Last week we presented you with the first part of this blog. Here is the eagerly-awaited conclusion with the rest of the top tips for low-income freelancers in Berlin.
3) If you are a broke-ass freelancer and you’re registered with a German Health Insurance (a gesetzliche Krankenkasse) company, you may be eligible for a reduced rate. As a freelancer, they’ll usually assume that you make lots of money, so they’ll give you some heart-attack-inducing monthly rate (usually around 300euro). Don’t cave and pay it! Rather, tell them that you’re broke and they’ll send you a form about your income (Einkommensermittelung), from which they will calculate a monthly rate (a legally-defined percentage of your income). They have to charge you a minimum of (for 2014) 158e per month; it starts to rise when your take-home income goes above 927euro per month. Sometimes health insurance companies only offer these reductions for freelancing that is part-time (which they define as less than 19,5 hours per week, on average, and is considered nebenberuflich).
4) You’re not obliged to pay into the German pension scheme, unless you’re a teacher, midwife, crafts person, journalist, care worker or artist. The pension scheme is 19% of your monthly income, before tax. There was a proposed law last year to force all freelancers to pay in; it got struck down. If you have the money to pay in, it’s a great idea; it also is very important if you are trying to qualify for residency or citizenship here. You can see a more detailed list of which people are obliged to here.
5) You have to have more than one client. A lot of German businesses tell their employees to become freelance, so that they can employ them without paying benefits for them. It is a really dirty tactic and very widely practiced. Unfortunately, it is the freelancing employee who is penalized for this so-called Scheinselbständigkeit (apparent freelancing). If, during a calendar year, you make more than 83% from one client, you are considered to be scheinselbständig–and therefore are required to pay into the public pension scheme, which is gonna cost you a whack of cash. (They can make it retroactive for up to four years, too!)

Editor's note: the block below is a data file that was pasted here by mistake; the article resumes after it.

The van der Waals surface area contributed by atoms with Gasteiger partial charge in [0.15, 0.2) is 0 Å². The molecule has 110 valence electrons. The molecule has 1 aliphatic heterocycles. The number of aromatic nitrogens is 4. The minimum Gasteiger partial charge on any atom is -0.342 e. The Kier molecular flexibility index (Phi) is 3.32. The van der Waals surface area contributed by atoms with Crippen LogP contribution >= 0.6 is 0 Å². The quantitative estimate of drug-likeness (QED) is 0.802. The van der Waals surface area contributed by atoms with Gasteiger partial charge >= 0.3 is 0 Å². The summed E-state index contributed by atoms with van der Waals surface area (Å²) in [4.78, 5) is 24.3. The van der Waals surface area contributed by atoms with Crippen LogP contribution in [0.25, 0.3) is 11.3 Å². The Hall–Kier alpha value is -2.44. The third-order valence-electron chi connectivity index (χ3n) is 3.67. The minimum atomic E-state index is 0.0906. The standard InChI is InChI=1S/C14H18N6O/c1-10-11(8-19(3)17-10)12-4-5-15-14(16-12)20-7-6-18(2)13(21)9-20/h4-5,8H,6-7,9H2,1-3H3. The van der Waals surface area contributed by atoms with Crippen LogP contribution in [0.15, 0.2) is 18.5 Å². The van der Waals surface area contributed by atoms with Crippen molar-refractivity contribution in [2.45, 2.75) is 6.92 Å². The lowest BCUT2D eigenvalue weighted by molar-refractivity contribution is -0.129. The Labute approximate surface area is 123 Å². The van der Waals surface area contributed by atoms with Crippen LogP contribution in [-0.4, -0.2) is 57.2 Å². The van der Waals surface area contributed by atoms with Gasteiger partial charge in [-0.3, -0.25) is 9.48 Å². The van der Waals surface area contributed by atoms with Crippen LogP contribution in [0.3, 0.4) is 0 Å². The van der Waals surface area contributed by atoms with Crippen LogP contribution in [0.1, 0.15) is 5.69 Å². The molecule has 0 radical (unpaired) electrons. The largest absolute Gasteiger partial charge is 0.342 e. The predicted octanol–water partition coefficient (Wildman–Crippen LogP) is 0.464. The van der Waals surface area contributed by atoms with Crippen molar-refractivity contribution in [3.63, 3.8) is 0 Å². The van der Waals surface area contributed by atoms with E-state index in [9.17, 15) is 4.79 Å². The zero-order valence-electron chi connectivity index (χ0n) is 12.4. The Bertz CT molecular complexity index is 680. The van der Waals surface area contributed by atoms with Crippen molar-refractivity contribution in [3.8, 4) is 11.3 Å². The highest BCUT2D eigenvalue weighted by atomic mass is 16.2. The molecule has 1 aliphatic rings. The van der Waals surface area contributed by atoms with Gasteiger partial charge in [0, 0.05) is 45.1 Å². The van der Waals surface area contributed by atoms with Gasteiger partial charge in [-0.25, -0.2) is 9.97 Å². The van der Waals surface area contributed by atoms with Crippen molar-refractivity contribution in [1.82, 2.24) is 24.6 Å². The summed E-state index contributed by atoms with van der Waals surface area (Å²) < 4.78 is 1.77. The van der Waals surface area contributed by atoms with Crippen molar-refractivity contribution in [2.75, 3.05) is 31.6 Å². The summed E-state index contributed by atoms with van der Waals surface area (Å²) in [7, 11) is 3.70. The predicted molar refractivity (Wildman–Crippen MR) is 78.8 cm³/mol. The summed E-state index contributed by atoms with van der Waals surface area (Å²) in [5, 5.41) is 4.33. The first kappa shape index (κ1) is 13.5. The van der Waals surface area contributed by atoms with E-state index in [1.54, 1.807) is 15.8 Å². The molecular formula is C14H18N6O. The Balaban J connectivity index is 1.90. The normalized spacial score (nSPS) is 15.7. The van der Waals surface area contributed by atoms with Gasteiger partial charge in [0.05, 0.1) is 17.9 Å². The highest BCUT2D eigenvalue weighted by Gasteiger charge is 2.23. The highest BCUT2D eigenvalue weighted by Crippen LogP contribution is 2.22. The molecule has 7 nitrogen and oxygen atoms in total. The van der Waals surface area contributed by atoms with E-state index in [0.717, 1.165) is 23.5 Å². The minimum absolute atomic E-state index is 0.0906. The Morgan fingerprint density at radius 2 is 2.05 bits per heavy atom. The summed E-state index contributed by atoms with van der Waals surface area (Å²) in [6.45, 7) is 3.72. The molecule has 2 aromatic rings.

6) If you’re here on a visa, make sure your paperwork shows you doing work that your visa allows. Not all freelance jobs are created equal–if your visa is for freelance teaching, you can’t just toss carpentry into the mix (well, not with a receipt, anyhow). Here is a blog on the issue , and another one.
7) You don’t pay tax on the first 8,130e you make (if you’re unmarried). If you’re married, your income is taken together and your partnership gets a tax-free amount of 16,260e. As a single person, it works out to about 670e per month of profit, before you have to start paying income tax. Your insurance is tax-deductible, and so are your pension payments. You can learn more here.
8) As a freelancer, it makes sense to learn about what you can claim as business expenses. For example, if you have office space at home, you can claim a part of your rent as a business expense–but make sure you get your landlord’s permission first, because it could be grounds for eviction otherwise! You can also make deductions for travel costs, further education, meals with clients–hell, even your bike. Learn about the tax regulations –it pays off!
9) Accountants are really expensive. The cheaper alternative is to join a Lohnsteuerhilfeverein–an association for helping people with their taxes. They’re non-profit associations, and the membership fee is usually pretty low.
10) When everything seems too much and you feel at the end of your rope, take a break, come to one of our classes for a yoga session where you can regroup, relax and take stock before going back into the thick of it.